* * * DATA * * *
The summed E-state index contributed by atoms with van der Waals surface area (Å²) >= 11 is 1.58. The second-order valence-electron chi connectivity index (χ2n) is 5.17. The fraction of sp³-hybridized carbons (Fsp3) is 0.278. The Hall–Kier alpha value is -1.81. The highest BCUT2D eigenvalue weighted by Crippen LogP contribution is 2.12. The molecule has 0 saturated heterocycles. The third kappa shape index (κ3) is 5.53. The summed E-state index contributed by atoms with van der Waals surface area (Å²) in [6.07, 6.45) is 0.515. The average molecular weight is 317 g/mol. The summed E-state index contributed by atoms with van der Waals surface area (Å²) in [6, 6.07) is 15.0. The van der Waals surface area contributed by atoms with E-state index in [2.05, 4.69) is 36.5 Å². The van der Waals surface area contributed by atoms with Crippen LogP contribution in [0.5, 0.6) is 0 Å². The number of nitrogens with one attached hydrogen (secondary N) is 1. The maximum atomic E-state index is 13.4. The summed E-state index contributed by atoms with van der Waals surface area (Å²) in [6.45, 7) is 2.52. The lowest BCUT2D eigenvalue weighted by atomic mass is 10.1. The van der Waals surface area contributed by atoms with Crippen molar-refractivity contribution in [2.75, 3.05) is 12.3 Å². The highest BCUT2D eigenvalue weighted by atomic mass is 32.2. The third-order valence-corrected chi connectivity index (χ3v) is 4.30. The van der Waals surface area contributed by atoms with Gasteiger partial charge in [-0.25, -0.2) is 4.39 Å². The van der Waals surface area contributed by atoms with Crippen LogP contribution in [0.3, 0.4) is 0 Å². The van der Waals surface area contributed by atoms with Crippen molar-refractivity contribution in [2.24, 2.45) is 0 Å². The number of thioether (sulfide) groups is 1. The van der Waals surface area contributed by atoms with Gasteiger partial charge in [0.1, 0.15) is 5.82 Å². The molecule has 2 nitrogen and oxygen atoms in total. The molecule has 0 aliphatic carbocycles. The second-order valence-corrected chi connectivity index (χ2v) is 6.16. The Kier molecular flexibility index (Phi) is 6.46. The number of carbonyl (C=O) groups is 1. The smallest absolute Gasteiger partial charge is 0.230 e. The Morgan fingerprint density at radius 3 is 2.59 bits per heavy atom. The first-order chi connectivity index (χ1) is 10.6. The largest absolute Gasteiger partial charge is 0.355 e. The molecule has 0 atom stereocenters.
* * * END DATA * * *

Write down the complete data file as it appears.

The summed E-state index contributed by atoms with van der Waals surface area (Å²) >= 11 is 1.58. The second-order valence-electron chi connectivity index (χ2n) is 5.17. The fraction of sp³-hybridized carbons (Fsp3) is 0.278. The Hall–Kier alpha value is -1.81. The highest BCUT2D eigenvalue weighted by Crippen LogP contribution is 2.12. The molecule has 0 saturated heterocycles. The third kappa shape index (κ3) is 5.53. The summed E-state index contributed by atoms with van der Waals surface area (Å²) in [6.07, 6.45) is 0.515. The average molecular weight is 317 g/mol. The summed E-state index contributed by atoms with van der Waals surface area (Å²) in [6, 6.07) is 15.0. The van der Waals surface area contributed by atoms with E-state index in [2.05, 4.69) is 36.5 Å². The van der Waals surface area contributed by atoms with Crippen LogP contribution in [0.5, 0.6) is 0 Å². The number of nitrogens with one attached hydrogen (secondary N) is 1. The maximum atomic E-state index is 13.4. The summed E-state index contributed by atoms with van der Waals surface area (Å²) in [6.45, 7) is 2.52. The lowest BCUT2D eigenvalue weighted by atomic mass is 10.1. The van der Waals surface area contributed by atoms with Crippen molar-refractivity contribution in [2.75, 3.05) is 12.3 Å². The highest BCUT2D eigenvalue weighted by atomic mass is 32.2. The third-order valence-corrected chi connectivity index (χ3v) is 4.30. The van der Waals surface area contributed by atoms with Gasteiger partial charge in [-0.25, -0.2) is 4.39 Å². The van der Waals surface area contributed by atoms with Crippen LogP contribution in [0.3, 0.4) is 0 Å². The van der Waals surface area contributed by atoms with Crippen molar-refractivity contribution in [2.24, 2.45) is 0 Å². The number of thioether (sulfide) groups is 1. The van der Waals surface area contributed by atoms with Gasteiger partial charge in [0.1, 0.15) is 5.82 Å². The molecule has 2 nitrogen and oxygen atoms in total. The molecule has 0 aliphatic carbocycles. The second-order valence-corrected chi connectivity index (χ2v) is 6.16. The Kier molecular flexibility index (Phi) is 6.46. The number of carbonyl (C=O) groups is 1. The smallest absolute Gasteiger partial charge is 0.230 e. The Morgan fingerprint density at radius 3 is 2.59 bits per heavy atom. The first-order chi connectivity index (χ1) is 10.6. The largest absolute Gasteiger partial charge is 0.355 e. The molecule has 0 atom stereocenters.